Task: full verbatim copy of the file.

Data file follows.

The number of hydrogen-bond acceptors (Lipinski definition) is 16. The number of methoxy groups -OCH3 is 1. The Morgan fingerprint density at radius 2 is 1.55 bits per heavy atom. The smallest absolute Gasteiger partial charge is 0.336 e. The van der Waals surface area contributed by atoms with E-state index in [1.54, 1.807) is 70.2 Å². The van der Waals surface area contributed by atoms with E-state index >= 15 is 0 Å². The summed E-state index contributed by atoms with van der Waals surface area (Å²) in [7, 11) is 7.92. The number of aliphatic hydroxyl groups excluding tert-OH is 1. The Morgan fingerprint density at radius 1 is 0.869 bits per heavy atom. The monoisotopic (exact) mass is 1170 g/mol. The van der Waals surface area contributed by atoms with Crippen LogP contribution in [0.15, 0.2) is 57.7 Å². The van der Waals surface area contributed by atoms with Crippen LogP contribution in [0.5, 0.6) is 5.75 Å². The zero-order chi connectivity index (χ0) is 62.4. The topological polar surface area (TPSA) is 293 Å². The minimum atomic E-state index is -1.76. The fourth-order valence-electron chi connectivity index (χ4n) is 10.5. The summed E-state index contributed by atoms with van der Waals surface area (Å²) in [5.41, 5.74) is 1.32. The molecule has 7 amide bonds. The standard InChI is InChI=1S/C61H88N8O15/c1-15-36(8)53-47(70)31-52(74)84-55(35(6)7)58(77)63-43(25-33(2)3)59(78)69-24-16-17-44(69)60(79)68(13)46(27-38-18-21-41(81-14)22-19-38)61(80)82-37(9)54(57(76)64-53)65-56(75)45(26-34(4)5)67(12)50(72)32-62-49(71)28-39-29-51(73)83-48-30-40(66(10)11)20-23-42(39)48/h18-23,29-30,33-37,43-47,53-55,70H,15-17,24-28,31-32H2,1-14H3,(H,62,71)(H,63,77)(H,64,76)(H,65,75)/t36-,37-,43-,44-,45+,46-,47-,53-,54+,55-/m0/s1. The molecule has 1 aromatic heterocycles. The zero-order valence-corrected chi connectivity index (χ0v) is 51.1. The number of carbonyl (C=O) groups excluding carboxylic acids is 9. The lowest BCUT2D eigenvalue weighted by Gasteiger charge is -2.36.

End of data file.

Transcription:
The number of hydrogen-bond acceptors (Lipinski definition) is 16. The number of methoxy groups -OCH3 is 1. The Morgan fingerprint density at radius 2 is 1.55 bits per heavy atom. The smallest absolute Gasteiger partial charge is 0.336 e. The van der Waals surface area contributed by atoms with E-state index in [1.54, 1.807) is 70.2 Å². The van der Waals surface area contributed by atoms with E-state index >= 15 is 0 Å². The summed E-state index contributed by atoms with van der Waals surface area (Å²) in [7, 11) is 7.92. The number of aliphatic hydroxyl groups excluding tert-OH is 1. The Morgan fingerprint density at radius 1 is 0.869 bits per heavy atom. The monoisotopic (exact) mass is 1170 g/mol. The van der Waals surface area contributed by atoms with Crippen LogP contribution in [0.15, 0.2) is 57.7 Å². The van der Waals surface area contributed by atoms with Crippen LogP contribution in [0.5, 0.6) is 5.75 Å². The zero-order chi connectivity index (χ0) is 62.4. The topological polar surface area (TPSA) is 293 Å². The minimum atomic E-state index is -1.76. The fourth-order valence-electron chi connectivity index (χ4n) is 10.5. The summed E-state index contributed by atoms with van der Waals surface area (Å²) in [5.41, 5.74) is 1.32. The molecule has 7 amide bonds. The standard InChI is InChI=1S/C61H88N8O15/c1-15-36(8)53-47(70)31-52(74)84-55(35(6)7)58(77)63-43(25-33(2)3)59(78)69-24-16-17-44(69)60(79)68(13)46(27-38-18-21-41(81-14)22-19-38)61(80)82-37(9)54(57(76)64-53)65-56(75)45(26-34(4)5)67(12)50(72)32-62-49(71)28-39-29-51(73)83-48-30-40(66(10)11)20-23-42(39)48/h18-23,29-30,33-37,43-47,53-55,70H,15-17,24-28,31-32H2,1-14H3,(H,62,71)(H,63,77)(H,64,76)(H,65,75)/t36-,37-,43-,44-,45+,46-,47-,53-,54+,55-/m0/s1. The molecule has 1 aromatic heterocycles. The zero-order valence-corrected chi connectivity index (χ0v) is 51.1. The number of carbonyl (C=O) groups excluding carboxylic acids is 9. The lowest BCUT2D eigenvalue weighted by Gasteiger charge is -2.36.